The San Diego Conference focuses on multi-disciplinary best-practice efforts to prevent, if possible, or otherwise to investigate, treat, and prosecute child and family maltreatment.
The objective of the San Diego Conference is to develop and enhance professional skills and knowledge in the prevention, recognition, assessment and treatment of all forms of maltreatment including those related to family violence as well as to enhance investigative and legal skills. In-depth issues include support for families, prevention, leadership, policy-making. Translating the latest research into action is also addressed.
Presentations by Children and Family Futures:
|Wednesday, January 28, 2015|
|8:00-9:30 am||Nancy K. Young||Policy Considerations and Collaborative Partnerships: Working with Opiod Dependent Preganant and Parenting Women||
This workshop presentation will challenge preconceptions and shatter myths about addiction and drug treatment by exploring the brain science of addiction and the relationship between addiction and choice.
The presenter will discuss the disease model of addiction and review evidence-based practices in addiction treatment, including implications for addressing the recent increase in prescription drug and heroin abuse. The presenter will also review issues specific to working with opioid dependent pregnant women. An analysis of Treatment Episode Data Set (TEDS) data between 2002 and 2011 indicates an increase in the percent of admissions to substance abuse treatment facilities that reported heroin or prescription drugs as one of the substances of abuse. While male treatment admissions increased from 21.8% to 31.0%, female treatment admissions increased from 26.6% to 39.7% during this ten year period.
Each professional and the organizations that they represent are responding to directives from their organizations, or in the absence of directives, using their professional judgments. SAMHSA’s National Center on Substance Abuse and Child Welfare (NCSACW) organized a working group to articulate the questions and policy considerations that guide practice for a wide range of professionals working with pregnant opioid dependent women. This session will share the information developed by this working group and these State practices.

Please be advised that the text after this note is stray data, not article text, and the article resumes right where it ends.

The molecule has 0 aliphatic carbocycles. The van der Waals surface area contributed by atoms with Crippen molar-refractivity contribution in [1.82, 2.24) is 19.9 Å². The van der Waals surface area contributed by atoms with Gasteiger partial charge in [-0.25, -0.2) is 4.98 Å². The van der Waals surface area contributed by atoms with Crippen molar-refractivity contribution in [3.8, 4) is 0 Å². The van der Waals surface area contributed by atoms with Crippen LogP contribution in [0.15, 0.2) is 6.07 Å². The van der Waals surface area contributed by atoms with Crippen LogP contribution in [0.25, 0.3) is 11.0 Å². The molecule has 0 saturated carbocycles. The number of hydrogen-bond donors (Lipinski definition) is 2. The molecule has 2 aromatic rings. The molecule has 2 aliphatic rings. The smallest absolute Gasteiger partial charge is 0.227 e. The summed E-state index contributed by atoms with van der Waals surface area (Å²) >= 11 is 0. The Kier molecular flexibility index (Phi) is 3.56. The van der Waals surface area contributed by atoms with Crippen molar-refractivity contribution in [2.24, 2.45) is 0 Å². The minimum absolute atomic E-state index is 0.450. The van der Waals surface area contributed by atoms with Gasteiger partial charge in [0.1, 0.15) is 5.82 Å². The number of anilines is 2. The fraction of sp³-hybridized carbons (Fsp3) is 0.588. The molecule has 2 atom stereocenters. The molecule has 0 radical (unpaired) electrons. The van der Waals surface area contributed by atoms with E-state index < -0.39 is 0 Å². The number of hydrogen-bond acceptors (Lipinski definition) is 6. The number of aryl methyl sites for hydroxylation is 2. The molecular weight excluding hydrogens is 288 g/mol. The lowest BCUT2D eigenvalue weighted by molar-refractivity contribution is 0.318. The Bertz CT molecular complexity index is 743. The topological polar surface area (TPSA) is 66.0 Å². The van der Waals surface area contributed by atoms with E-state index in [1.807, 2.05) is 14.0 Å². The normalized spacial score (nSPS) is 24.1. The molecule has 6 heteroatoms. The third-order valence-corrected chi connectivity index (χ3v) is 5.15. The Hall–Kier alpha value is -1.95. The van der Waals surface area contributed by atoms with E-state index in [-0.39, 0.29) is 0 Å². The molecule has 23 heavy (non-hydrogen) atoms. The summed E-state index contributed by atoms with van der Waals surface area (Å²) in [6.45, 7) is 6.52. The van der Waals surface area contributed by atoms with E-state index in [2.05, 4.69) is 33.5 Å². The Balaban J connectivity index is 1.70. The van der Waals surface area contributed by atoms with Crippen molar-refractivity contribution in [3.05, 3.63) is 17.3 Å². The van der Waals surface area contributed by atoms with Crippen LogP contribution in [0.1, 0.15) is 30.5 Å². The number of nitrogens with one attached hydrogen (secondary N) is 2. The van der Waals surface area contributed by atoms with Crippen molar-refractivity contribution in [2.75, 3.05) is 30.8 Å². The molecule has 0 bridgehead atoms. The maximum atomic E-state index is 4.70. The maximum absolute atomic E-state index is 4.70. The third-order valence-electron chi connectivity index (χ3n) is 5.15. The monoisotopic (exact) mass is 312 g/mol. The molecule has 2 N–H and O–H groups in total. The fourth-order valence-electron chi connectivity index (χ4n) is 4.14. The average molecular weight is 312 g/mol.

The session will also highlight the work of the Children and Recovering Mothers (ChARM) collaborative in Vermont that is coordinated by the Kids Collaborative of Chittenden County. The focus of the collaborative is meeting the needs of pregnant and postpartum women and babies where there is a history of opiate use. This initiative has worked out many of the policy and communication protocols for addressing the needs of the families and could present their lessons learned at the session. In addition, SAMHSA’s Pregnant and Postpartum Women’s grants have experience with the use of MAT with their clients. Information about the experiences of the grantees, including best practices as well as challenges, will be shared.
|1:00-2:30 pm||Alexis Balkey||Why Won't They Just Go to Treatment? Engaging Families Affected by Substance Use Disorders||
Research and practical experience has long demonstrated the prevalence of parental substance use disorders among families in the child welfare system. The accountable, time-limited mandate for achieving permanency for children set forth in the 1997, Adoption and Safe Families Act (ASFA) drove the demand for a better and coordinated system response to meet the needs of families affected by parental substance use.
This workshop presentation will provide an overview of substance abuse, including the brain science of addiction and implications for engagement in services. The presenter will explore the impact of parental substance use disorders on the parent-child relationship and the essential service components needed to address these complex issues, such as: ensuring quality visitation and contact; implementation of evidence-based services, including parent education and therapeutic services; and access to ongoing family recovery support.